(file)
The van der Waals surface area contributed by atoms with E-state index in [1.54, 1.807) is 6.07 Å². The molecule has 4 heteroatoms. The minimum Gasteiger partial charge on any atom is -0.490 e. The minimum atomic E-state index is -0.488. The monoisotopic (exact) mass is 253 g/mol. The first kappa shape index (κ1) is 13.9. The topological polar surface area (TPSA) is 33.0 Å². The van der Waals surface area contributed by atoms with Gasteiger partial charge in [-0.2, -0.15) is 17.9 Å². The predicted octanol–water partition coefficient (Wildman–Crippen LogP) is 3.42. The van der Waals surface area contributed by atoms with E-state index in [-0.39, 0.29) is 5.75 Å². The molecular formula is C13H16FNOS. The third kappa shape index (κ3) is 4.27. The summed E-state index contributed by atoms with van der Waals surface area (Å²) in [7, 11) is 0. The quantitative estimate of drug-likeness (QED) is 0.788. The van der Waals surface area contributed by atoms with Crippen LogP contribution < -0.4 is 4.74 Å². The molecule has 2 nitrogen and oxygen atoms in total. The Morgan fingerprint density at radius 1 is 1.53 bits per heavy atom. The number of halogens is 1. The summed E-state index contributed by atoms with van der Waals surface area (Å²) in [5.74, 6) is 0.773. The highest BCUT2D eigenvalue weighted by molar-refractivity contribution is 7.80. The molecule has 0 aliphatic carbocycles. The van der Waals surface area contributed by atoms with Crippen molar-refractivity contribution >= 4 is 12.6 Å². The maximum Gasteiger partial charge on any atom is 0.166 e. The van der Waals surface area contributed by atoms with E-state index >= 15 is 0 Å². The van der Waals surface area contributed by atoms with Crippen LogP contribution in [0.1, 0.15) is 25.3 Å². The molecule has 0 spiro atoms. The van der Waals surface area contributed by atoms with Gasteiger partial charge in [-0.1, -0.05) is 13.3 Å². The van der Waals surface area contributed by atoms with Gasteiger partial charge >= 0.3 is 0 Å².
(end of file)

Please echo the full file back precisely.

The van der Waals surface area contributed by atoms with E-state index in [1.54, 1.807) is 6.07 Å². The molecule has 4 heteroatoms. The minimum Gasteiger partial charge on any atom is -0.490 e. The minimum atomic E-state index is -0.488. The monoisotopic (exact) mass is 253 g/mol. The first kappa shape index (κ1) is 13.9. The topological polar surface area (TPSA) is 33.0 Å². The van der Waals surface area contributed by atoms with Gasteiger partial charge in [-0.2, -0.15) is 17.9 Å². The predicted octanol–water partition coefficient (Wildman–Crippen LogP) is 3.42. The van der Waals surface area contributed by atoms with E-state index in [-0.39, 0.29) is 5.75 Å². The molecular formula is C13H16FNOS. The third kappa shape index (κ3) is 4.27. The summed E-state index contributed by atoms with van der Waals surface area (Å²) in [7, 11) is 0. The quantitative estimate of drug-likeness (QED) is 0.788. The van der Waals surface area contributed by atoms with Crippen LogP contribution < -0.4 is 4.74 Å². The molecule has 2 nitrogen and oxygen atoms in total. The Morgan fingerprint density at radius 1 is 1.53 bits per heavy atom. The number of halogens is 1. The summed E-state index contributed by atoms with van der Waals surface area (Å²) in [5.74, 6) is 0.773. The highest BCUT2D eigenvalue weighted by molar-refractivity contribution is 7.80. The molecule has 0 aliphatic carbocycles. The van der Waals surface area contributed by atoms with Crippen molar-refractivity contribution >= 4 is 12.6 Å². The maximum Gasteiger partial charge on any atom is 0.166 e. The van der Waals surface area contributed by atoms with E-state index >= 15 is 0 Å². The van der Waals surface area contributed by atoms with Crippen LogP contribution in [0.1, 0.15) is 25.3 Å². The molecule has 0 spiro atoms. The van der Waals surface area contributed by atoms with Gasteiger partial charge in [-0.1, -0.05) is 13.3 Å². The van der Waals surface area contributed by atoms with Gasteiger partial charge >= 0.3 is 0 Å².